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CVS to staff: Disclose weight or pay $600

According to a news release from CVS on

According to a news release from CVS on its website, employees must complete a wellness review -- a health check including blood sugar, blood pressure, cholesterol and body mass index to avoid a yearly surcharge on their insurance. Credit: AP

A CVS Caremark Corp. policy that its 200,000 employees must submit to a wellness exam by May 1 or face a $600 surcharge on their insurance payments has stirred a heated backlash online.

The debate over the new policy at CVS, a Woonsocket, R.I.-based pharmacy operator, combines concerns about rising health care costs, patient privacy rights and anger at what some commentators are calling coercion of employees.

The CVS policy asks employees to submit the results of a health exam -- including body mass index, blood sugar, blood pressure and cholesterol -- to online health website WebMD to be evaluated against targeted healthy standards. The company pays for the costs associated with the exam.

If the employees do not take the exam, they will pay an additional $50 on their monthly health insurance -- amounting to $600 extra per year.

The WebMD evaluation is designed to help employees make healthier decisions, and the personal information is not shared with CVS, company spokesman Michael DeAngelis said.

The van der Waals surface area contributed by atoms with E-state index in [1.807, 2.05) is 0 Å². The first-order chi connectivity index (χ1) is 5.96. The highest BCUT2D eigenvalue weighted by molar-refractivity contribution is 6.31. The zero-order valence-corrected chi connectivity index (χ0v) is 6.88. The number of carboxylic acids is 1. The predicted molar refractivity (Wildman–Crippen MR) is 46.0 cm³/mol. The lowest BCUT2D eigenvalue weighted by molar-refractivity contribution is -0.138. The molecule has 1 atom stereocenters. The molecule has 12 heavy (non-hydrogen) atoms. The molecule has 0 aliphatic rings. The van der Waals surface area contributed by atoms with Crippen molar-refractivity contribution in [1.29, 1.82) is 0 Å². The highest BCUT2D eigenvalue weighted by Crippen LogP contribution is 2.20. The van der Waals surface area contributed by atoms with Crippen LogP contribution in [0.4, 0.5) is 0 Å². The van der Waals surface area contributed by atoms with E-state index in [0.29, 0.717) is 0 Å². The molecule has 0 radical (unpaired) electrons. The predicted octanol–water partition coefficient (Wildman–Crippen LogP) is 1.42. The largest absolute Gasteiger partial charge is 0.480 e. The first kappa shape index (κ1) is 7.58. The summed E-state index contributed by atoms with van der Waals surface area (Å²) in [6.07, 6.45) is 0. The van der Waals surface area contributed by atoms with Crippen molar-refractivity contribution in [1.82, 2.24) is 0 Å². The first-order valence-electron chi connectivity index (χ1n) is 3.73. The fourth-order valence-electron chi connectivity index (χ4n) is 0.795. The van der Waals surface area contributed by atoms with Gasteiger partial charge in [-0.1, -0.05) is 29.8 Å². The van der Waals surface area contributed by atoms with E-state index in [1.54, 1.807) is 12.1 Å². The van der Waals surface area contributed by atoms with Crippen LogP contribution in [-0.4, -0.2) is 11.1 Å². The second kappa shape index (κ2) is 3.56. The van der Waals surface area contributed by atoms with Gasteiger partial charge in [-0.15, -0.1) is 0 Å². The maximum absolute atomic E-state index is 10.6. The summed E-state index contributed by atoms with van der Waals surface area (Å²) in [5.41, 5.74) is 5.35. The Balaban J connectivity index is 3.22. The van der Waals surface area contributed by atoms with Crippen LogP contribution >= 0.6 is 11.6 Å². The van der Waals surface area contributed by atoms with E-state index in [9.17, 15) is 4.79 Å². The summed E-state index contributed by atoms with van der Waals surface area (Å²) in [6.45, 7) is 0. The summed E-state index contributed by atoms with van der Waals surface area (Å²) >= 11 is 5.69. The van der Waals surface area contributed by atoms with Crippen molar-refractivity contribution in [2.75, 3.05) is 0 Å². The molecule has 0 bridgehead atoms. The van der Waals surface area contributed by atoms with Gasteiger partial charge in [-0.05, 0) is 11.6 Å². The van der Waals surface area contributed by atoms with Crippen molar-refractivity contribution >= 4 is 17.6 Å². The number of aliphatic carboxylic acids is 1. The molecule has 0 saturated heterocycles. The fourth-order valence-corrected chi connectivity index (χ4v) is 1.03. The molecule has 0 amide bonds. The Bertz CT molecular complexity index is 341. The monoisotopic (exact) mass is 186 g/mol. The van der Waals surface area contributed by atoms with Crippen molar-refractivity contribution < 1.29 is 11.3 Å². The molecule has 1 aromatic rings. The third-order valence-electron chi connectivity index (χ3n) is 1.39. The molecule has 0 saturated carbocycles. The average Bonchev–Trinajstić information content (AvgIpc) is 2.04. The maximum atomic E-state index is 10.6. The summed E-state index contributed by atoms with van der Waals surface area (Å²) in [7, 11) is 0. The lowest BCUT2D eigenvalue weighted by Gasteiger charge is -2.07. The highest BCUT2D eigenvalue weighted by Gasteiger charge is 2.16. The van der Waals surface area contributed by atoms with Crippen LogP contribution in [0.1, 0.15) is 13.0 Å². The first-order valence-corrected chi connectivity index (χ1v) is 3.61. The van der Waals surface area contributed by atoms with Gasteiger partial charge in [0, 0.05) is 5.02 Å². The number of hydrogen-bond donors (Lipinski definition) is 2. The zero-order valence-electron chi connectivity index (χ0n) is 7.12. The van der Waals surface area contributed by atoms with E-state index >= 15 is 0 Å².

"We . . . determined that an additional cost for those who do not complete the review was the most effective way to incent our colleagues to improve their health care and manage health costs," he said.

Although growing numbers of companies have asked employees to undergo health assessments in recent years, they typically offer financial incentives rather than penalties.

A 2012 survey conducted by the Kaiser Family Foundation and the Health Research & Educational Trust found that 38 percent of large employers asked their employees to go through a health exam.

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Sixty-three percent of those companies offered a financial incentive to employees to complete the assessment.

Labor lawyers say they see no legal issues with the CVS plan as long as employees' health information is not disclosed to the employer, which CVS has said will not happen.

Richard Kass, a Manhattan-based labor attorney, said that whether a company charges those who don't comply or rewards those who do is "a matter of semantics."

Still, the plan has drawn intense opposition online. Stories about the CVS policy have been posted on various blogs and news websites in recent days, many drawing hundreds of comments from readers.

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